I am stuck on your revelation that Shaw left his eldest daughter in England. How old was she, I wonder? This must have been very difficult. I cannot imagine it.
Hope you are well. I have been "on vacation" for months, but I think I might reinvigorate with the addition of Baxter Thor, my young pup. I wonder how is your family and will you miss the vuvuzela this season?
John Sarkis from Winter Haven, FL on June 26, 2011:
Great hub and wonderful pictures.
Twilight Lawns from Norbury-sur-Mer, Surrey, England. U.K. on June 18, 2011:
Reminds me so much of the Methodist Church in Perth, West Australia where we went for special occasions when I was a boy at Wesley College for boys and saw the girls from Methodist Ladies' College for girls.
Then, years later I returned to West Australia to discover that there were no such things as Methodists or Presbyterians and all the other "non conformist" churches, but that they had all been amalgamated into one "soup" of homogenised faith.
The gallery of stained glass windows is lovely, but how sad that there is not one black or dark skinned face... even that of Jesus.
Does no one in this world realise that Christianity is an Eastern Religion?
Sandy Mertens from Wisconsin, USA on June 17, 2011:
I just love the art in the colored glass windows. Beautiful.
Ruth on June 16, 2011:
Hi Tony, lovely article, great pics. But am not sure that the organ is the third largest in SA. Can think of quite a few that are probably bigger. Do you know how many pipes there are?
Tammy from USA on June 15, 2011:
Great to see you back Tony! Once again, an outstanding hub. I loved the pictures you posted. They are breathtaking. Thanks!!
lionel1 on June 15, 2011:
Wow Tony you've really gone all the way this time, all I can say is just amazing and thanks.
Christina Lornemark from Sweden on June 14, 2011:
The windows are magnificent and I can imagine how impressive this church is in reality.It is no wonder either that it did cost a lot of many! Thanks for sharing the photos and the interesting story!
Ruby Jean Richert from Southern Illinois on June 14, 2011:
Tony, It's so good to see you again. The stained glass windows are beautiful. I know people thought it was important to build a house of worship, still do, but i can't keep from thinking why so much money spent when people were hungry all around Africa? I, in no way mean to take anything away from this Hub by saying this. It is beautifully writtes and well documented. Thank you.
Aris Budianto from Lying along the equator Country on June 14, 2011:
Great pictures on this historical building, welcome back Tony.
Love and Peace my friend
amillar from Scotland, UK on June 14, 2011:
Nice to see you again Tony - back showing us the sights of your beautiful country.
Micky Dee on June 14, 2011:
Very nice as ALWAYS brother Tony.
attemptedhumour from Australia on June 14, 2011:
Hi Tony, sport and history full stop for me at school. I can never get enough of both and this historic trek was a delightful kaleidoscopic stained glass epic. Not if ones ancestors are indigenous of course. We can't change history, but we can sympathize with the local inhabitants and the horrors that were inflicted upon them. The Cathedral is a relic of those tough times. But a wonderful relic worth preserving so that all the highs and lows are not forgotten, or repeated. Cheers.
Martie Coetser from South Africa on June 13, 2011:
Tony, the “Methodist Cathedral” in Grahamstown is in my opinion one of the most beautiful historical buildings in South Africa. The best gallery of stained glass windows in our country!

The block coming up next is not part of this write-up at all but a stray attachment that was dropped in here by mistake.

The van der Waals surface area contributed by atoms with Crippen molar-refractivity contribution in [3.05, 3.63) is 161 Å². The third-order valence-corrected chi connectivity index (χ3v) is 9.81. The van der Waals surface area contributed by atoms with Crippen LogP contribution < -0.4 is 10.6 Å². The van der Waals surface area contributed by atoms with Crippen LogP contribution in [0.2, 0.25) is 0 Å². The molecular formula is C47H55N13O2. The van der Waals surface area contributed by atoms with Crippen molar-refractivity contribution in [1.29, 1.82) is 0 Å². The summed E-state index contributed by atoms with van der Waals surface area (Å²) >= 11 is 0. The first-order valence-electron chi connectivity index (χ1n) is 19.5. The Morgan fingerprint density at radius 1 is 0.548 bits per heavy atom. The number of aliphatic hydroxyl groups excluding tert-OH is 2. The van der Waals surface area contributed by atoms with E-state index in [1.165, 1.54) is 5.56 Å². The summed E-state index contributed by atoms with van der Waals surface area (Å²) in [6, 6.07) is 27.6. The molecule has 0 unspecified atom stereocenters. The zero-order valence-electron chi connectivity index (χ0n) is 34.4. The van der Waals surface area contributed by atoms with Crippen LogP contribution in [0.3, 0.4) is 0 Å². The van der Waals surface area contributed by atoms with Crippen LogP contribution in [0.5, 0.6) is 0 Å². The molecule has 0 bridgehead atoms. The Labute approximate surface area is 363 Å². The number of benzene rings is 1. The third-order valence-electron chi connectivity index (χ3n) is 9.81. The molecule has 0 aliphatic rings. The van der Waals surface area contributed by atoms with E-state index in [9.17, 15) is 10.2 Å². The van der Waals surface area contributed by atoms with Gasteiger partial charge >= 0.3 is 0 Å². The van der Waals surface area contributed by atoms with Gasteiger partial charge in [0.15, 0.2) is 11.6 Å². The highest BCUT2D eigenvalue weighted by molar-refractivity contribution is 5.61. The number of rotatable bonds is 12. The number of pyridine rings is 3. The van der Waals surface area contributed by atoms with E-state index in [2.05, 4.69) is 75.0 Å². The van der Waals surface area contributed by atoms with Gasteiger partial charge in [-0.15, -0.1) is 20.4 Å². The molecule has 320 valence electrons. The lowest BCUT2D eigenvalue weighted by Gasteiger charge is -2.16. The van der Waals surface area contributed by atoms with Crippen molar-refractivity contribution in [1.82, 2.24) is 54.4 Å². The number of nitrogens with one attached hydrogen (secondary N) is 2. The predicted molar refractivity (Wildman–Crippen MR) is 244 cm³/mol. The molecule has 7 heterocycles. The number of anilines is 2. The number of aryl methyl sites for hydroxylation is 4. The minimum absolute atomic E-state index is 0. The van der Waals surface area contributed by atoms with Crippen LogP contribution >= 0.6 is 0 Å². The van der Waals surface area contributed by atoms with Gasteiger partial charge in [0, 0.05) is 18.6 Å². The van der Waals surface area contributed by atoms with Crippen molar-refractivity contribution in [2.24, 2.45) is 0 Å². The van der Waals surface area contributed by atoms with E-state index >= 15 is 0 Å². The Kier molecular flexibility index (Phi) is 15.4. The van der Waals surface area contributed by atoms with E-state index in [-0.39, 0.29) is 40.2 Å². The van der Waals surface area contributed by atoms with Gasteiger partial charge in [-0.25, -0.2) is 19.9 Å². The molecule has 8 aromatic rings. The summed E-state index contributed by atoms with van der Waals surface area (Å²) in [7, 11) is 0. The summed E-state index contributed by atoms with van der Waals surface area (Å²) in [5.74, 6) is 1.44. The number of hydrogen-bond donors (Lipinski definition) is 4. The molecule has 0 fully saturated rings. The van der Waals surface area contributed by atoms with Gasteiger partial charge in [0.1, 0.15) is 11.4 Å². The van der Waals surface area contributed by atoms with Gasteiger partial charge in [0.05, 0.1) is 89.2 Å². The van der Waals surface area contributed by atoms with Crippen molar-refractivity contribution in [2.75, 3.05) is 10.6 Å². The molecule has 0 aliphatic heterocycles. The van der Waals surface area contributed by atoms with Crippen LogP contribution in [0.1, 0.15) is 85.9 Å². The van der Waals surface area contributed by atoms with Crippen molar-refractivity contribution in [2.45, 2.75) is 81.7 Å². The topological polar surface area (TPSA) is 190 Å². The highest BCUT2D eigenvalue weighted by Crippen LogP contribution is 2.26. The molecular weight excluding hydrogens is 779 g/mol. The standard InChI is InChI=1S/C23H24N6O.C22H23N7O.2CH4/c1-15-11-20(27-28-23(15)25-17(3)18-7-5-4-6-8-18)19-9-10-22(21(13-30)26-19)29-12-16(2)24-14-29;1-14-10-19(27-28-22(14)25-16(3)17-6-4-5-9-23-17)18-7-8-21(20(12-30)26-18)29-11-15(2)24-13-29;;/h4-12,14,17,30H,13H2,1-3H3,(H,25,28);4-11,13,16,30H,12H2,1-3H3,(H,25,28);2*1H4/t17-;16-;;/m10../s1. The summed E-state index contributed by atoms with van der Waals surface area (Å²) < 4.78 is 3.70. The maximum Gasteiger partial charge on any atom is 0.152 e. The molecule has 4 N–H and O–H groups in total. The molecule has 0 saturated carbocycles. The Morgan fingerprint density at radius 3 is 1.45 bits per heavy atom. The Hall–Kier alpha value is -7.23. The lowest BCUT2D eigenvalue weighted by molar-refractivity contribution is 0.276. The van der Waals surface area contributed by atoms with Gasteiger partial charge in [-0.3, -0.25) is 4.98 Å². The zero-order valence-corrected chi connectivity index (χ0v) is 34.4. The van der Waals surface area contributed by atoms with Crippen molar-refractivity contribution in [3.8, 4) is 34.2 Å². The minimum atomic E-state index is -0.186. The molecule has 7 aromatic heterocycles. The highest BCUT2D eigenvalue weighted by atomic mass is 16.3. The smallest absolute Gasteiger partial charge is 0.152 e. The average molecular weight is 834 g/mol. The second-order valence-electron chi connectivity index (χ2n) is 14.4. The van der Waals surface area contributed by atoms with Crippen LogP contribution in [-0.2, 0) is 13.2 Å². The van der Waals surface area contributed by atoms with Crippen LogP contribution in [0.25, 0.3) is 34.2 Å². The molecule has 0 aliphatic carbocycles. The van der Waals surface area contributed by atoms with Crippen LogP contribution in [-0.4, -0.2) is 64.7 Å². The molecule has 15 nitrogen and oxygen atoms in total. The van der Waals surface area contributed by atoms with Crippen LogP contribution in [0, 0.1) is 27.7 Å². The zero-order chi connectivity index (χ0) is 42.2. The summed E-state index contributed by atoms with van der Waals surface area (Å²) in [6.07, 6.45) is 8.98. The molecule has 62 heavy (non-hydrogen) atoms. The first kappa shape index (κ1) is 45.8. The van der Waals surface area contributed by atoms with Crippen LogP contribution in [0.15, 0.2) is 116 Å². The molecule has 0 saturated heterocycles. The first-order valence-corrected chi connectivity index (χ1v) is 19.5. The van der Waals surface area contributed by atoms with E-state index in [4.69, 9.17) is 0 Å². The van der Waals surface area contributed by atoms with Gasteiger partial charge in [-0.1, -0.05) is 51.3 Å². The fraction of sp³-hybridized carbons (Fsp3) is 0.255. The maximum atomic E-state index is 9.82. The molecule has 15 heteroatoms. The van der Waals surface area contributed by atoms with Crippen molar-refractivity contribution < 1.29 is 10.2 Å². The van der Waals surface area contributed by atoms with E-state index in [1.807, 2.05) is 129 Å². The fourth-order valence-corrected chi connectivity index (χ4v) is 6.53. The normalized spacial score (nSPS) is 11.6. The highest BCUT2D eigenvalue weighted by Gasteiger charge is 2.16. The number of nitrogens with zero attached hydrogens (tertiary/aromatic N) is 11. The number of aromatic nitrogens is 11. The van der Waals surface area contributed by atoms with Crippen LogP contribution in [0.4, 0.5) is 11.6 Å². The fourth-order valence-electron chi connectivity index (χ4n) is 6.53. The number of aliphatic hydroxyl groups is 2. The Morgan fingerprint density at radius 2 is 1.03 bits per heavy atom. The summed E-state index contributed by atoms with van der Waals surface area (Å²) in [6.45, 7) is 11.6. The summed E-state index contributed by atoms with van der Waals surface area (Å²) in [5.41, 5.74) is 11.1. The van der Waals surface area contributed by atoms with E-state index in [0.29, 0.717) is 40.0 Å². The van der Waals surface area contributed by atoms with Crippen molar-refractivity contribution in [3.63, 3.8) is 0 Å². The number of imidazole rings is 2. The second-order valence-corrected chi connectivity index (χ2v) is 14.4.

Thanks also for the background about the British Settlers arriving in the Cape Colony in 1820 – (168 years after the Cape was ‘invaded’ by the Dutch.) I may be totally wrong - and I don’t accuse or blame – but it seems to me that the Dutch people were better negotiators regarding ownership of land than the British who tended to take it by force.
It is so nice to see you back again, Tony. I hope you are fine and eager to publish (again) at least one hub per week. Take one firm hug from me, my friend, and know you are my dad UP here in Hubland xxx
Mentalist acer from A Voice in your Mind! on June 13, 2011:
Thanks for the beautiful tour and history Tony.;)
justom from 41042 on June 13, 2011:
Tony Mac is back! Always a great history lesson learned on your hubs Tony. I've always loved that stained glass and we're luck enough to have 2 pipe organs (big ones) in this area and the sound that comes out of those things is a beauty of it's own, so dynamic! Great hub, as always! Peace!! Tom
Fay Paxton on June 13, 2011:
Good morning Tony:
I've missed your wonderful historical hubs. I learn something every time I come here.
This was simply fascinating. The stained glass windows are breathtaking. Thanks so much for sharing them.
up/awesome and beautiful
Sophia Angelique on June 13, 2011:
OMG, Tony. Well, a handful of DSG girls (Me amongst them) used to go to 'commen' each Sunday. It was a way of getting out of DSG and getting to see Kingswood boys. I always remember the end-of-term hymn, 'God be With You Till me Meet Again, By his Powers guide, uphold you, With his sheep securely fold you. God be with you till me meet again." I went there every Sunday during school time for five years. The sound of those words ringing out in a chorus of male voices remains with me to this day.
At the end of the term, the boys used to wear white carnations, I think. And then come and give it to the girls of their choice after the service.
I'm also trying to remember if the Rev. Howard Kirkby (to whom my ebook is dedicated) preached there. I think he did. He was the Chaplain at Kingswood College during the years I was at DSG.